Has the Engine Shed run out of steam?

Before 2006, Lincoln didn’t really have a decent sized venue for music. There was the Drill Hall, SCY and the odd pub with a function room. Smaller bands would come through the city and every now and then there would be a big band play the Castle or the Showground, but ultimately Lincoln didn’t showcase much mainstream music.

If the standard Lincolnian wanted to see their favourite artist, chances are they’d have to travel to Nottingham, Sheffield or Leeds – cities with venues of 1,000 plus capacity that book the biggest and best touring bands. However, this was set to change with the introduction of the Engine Shed.


It’s Lincoln’s major music venue but things aren’t sounding great. Photo: Huseyin Kishi

Opening in September 2006 at a cost of £6 million, the 1,600 capacity venue promised to be a haven for music in Lincoln. The opening night was headlined by Embrace and since then there has been a stream of artists, DJs and comedians walking through its doors including; Gorillaz, Kasabian, Zane Lowe and Russell Howard. Lincoln’s premier club night, Moda, even moved from the function room at SCY to the Engine Shed and has brought some of the biggest names in electro, from Fat Boy Slim to Kissy Sell Out.

Despite the number of big names visiting the venue, the overall amount of gigs is low. At the time of writing there are seven events booked until the end of the year. This includes a DJ set, a tribute band and a comedy show. As such, there are only three actual recording artists playing the premier live events venue in Lincoln – whereas last year Sheffield Corporation, a venue with a smaller capacity, hosted nearly 140 gigs.

The Engine Shed has over 10,000 students and 90,000 locals so there’s definitely an audience.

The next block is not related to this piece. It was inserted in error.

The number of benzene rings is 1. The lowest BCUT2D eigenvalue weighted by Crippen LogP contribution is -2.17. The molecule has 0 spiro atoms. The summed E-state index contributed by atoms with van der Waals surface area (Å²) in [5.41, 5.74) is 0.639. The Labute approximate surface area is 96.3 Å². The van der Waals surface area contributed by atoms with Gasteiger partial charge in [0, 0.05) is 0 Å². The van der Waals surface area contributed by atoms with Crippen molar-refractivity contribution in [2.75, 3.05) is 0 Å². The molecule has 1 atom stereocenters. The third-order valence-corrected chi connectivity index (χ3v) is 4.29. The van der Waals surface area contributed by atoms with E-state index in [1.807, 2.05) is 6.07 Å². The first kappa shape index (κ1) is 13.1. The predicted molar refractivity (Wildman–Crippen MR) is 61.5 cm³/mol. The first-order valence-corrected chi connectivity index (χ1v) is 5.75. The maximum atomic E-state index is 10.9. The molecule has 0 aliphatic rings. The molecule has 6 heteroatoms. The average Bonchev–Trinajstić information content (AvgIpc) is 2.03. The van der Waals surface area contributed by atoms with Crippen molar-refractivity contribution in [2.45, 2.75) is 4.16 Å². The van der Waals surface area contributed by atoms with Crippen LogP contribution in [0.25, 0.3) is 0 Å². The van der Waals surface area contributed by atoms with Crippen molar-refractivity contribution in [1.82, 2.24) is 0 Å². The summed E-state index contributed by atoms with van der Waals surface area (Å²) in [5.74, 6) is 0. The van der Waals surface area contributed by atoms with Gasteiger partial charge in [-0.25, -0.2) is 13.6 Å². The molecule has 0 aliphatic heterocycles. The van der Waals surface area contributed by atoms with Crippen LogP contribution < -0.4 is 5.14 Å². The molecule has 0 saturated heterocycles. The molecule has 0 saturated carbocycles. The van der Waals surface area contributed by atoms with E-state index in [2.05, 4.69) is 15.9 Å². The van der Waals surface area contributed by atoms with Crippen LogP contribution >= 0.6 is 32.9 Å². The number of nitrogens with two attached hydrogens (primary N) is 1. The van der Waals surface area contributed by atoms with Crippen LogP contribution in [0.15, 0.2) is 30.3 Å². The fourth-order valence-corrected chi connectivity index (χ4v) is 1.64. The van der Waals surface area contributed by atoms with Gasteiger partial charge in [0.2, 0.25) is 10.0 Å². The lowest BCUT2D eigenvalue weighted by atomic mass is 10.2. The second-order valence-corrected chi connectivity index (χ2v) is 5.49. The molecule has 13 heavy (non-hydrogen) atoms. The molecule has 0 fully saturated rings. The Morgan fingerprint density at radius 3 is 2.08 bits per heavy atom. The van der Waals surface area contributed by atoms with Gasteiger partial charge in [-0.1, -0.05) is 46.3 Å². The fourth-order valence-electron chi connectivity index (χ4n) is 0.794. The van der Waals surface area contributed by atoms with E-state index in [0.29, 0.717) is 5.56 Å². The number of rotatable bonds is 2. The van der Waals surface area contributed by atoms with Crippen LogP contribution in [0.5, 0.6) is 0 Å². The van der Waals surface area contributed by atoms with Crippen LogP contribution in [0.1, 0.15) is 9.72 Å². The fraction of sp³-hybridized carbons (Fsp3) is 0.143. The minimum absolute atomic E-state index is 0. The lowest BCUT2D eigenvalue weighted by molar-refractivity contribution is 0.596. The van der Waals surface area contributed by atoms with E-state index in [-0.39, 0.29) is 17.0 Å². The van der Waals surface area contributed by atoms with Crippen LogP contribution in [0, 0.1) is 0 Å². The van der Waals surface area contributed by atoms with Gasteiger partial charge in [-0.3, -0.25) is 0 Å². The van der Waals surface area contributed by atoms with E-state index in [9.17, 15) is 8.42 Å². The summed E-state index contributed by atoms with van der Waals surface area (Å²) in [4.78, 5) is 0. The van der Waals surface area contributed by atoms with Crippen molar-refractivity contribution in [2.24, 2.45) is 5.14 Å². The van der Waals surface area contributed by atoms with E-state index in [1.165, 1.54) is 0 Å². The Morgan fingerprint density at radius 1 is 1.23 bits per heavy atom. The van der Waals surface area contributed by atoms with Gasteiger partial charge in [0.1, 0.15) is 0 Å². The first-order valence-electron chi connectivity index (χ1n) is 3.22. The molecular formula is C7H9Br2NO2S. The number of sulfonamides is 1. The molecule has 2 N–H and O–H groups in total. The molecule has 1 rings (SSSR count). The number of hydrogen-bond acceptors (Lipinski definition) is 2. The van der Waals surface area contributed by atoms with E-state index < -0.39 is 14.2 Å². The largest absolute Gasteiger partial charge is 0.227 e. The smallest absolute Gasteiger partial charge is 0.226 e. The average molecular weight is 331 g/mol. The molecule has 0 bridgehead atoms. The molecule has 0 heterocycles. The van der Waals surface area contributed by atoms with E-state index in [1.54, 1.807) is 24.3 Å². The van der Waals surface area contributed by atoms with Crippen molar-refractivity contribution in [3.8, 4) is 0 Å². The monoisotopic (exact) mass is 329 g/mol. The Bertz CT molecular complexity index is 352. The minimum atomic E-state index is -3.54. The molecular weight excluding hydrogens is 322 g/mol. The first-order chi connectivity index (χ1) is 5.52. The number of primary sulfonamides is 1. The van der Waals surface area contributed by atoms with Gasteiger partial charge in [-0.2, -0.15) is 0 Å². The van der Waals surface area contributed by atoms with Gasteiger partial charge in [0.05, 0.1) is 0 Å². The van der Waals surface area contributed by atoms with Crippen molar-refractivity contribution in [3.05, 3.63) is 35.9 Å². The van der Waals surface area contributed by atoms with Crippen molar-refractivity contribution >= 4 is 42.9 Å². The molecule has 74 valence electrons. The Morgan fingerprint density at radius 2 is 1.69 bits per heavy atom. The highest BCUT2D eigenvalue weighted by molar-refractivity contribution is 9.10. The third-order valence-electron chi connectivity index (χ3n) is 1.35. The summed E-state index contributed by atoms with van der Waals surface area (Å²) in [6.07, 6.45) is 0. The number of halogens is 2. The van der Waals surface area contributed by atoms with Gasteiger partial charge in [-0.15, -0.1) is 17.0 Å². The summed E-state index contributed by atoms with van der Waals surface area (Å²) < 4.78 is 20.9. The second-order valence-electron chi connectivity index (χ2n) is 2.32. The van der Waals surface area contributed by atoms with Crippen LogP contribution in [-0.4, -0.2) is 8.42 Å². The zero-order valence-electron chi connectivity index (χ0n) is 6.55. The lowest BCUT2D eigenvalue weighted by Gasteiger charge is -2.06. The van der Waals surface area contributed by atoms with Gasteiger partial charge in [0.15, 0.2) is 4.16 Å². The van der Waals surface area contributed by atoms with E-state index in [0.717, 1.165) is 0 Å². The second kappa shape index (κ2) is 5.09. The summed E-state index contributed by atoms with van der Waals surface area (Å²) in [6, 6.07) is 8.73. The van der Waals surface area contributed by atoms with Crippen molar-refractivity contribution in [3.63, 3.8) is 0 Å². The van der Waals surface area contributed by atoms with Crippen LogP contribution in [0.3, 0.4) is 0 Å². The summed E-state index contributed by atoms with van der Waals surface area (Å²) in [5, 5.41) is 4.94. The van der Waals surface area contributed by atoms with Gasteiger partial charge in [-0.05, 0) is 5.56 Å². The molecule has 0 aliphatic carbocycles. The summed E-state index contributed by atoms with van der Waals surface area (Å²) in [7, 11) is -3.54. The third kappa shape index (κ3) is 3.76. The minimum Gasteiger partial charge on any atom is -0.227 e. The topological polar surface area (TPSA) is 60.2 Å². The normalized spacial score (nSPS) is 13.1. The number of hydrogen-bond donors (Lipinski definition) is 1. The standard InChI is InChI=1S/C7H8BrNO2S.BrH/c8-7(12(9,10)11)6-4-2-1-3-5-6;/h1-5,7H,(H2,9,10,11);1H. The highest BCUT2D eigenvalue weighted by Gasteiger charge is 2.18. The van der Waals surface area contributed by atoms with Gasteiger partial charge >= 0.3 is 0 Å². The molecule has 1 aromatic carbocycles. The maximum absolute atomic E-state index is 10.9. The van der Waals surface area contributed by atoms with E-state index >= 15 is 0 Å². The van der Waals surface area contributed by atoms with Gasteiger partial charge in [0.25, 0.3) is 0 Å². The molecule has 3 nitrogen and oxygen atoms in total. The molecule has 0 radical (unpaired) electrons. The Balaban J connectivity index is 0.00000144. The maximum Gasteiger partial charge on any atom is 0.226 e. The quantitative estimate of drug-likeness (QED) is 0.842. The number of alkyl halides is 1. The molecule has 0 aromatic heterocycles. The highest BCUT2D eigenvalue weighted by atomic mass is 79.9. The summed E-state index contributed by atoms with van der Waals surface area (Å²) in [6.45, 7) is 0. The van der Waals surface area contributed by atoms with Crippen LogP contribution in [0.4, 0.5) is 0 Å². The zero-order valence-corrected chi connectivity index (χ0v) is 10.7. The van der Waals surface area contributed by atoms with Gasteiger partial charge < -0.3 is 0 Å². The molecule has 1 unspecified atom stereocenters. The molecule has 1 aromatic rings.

Instead, these people travel to Rock City in Nottingham which at the time of writing has as many shows in the next nine days as the Engine Shed has booked for the rest of the year.

There is obviously room for more bands to be booked, which they no doubt will, but not enough bands are being booked in advance. Compared to the other local cities, Lincoln is severely lacking. Even Grimsby Auditorium has booked Morrissey. Perhaps more risks need to be taken?

The bulk of the artists booked for the Engine Shed are safe bets at selling out and are more “student friendly”.

There has been the odd coup, the Radio 1 Student Tour and the Gorillaz warm-up show were brilliant examples of the talent Lincoln can attract, Zane Lowe also named the Engine Shed as one of his favourite venues.
It could be an issue of funding and there is simply not enough income to book bands which aren’t guaranteed to sell out instantly, but as the old saying goes, “you have to spend money to make money”. The reason venues such as Rock City, Corporation and Cockpit are doing so well is due to their reputation, which currently the Engine Shed doesn’t have.

It is a really good venue, when you’re at a full capacity gig there’s a great feeling and bands seem to love it, but these moments are too few, and without more bookings being made, Engine Shed’s moment could be over.

One Response to Has the Engine Shed run out of steam?

  1. Scott Pack says:

    Having been a student at Lincoln University for nearly for years now, I have to agree with some of the sentiment expressed in this article. The Engine Shed has always been my favourite venue which has attracted some big names over the years. In relation to the club nights (fever Pitch and Up) I think one of the main problems with the venue is that it is overpriced when compared with other night clubs in Lincoln. Clubs such Ritzys (Superbull) are always packed on a Friday night because they undercut the Engine Shed with cheap drinks offers which the Engine Shed seems unwilling to do on its club nights. I also believe that many of the theme nights at the Engine Shed are poorly planned and seem to be quite repetitive. How for example can a venue that is supposedly for the students of the university justify £5 entry fees plus, when there is a theme advertised but no real difference between that and an ordinary Fever Pitch or Up night? When you combine the overpriced drinks with the high entry fees and a lack of imagination no wonder students are voting with their wallets and going to other venues with cheaper student nights. Personally I would put the problem down to a spineless student union and an out of touch managment. It wouldn’t surprise me if the venue is unworkable in a few years at this rate. When will management and the SU wake up and sort these problems out?